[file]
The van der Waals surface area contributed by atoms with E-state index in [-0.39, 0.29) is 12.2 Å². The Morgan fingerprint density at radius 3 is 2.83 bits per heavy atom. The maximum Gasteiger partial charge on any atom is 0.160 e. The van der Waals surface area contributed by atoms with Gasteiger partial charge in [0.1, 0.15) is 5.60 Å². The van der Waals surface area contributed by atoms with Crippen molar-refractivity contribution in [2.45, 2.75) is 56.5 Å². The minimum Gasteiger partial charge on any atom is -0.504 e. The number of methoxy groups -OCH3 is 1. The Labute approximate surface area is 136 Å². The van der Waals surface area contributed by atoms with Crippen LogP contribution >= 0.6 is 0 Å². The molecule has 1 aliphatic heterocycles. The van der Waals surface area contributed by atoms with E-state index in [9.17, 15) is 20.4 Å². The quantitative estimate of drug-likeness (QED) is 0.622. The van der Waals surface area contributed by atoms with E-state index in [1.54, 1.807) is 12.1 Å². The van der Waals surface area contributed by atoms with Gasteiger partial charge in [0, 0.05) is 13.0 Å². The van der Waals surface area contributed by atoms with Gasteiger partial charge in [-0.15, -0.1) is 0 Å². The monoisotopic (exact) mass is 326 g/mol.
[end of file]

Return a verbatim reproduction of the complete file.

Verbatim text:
The van der Waals surface area contributed by atoms with E-state index in [-0.39, 0.29) is 12.2 Å². The Morgan fingerprint density at radius 3 is 2.83 bits per heavy atom. The maximum Gasteiger partial charge on any atom is 0.160 e. The van der Waals surface area contributed by atoms with Gasteiger partial charge in [0.1, 0.15) is 5.60 Å². The van der Waals surface area contributed by atoms with Crippen molar-refractivity contribution in [2.45, 2.75) is 56.5 Å². The minimum Gasteiger partial charge on any atom is -0.504 e. The number of methoxy groups -OCH3 is 1. The Labute approximate surface area is 136 Å². The van der Waals surface area contributed by atoms with Crippen LogP contribution >= 0.6 is 0 Å². The molecule has 1 aliphatic heterocycles. The van der Waals surface area contributed by atoms with E-state index in [9.17, 15) is 20.4 Å². The quantitative estimate of drug-likeness (QED) is 0.622. The van der Waals surface area contributed by atoms with E-state index in [1.54, 1.807) is 12.1 Å². The van der Waals surface area contributed by atoms with Gasteiger partial charge in [0, 0.05) is 13.0 Å². The van der Waals surface area contributed by atoms with Gasteiger partial charge in [-0.15, -0.1) is 0 Å². The monoisotopic (exact) mass is 326 g/mol.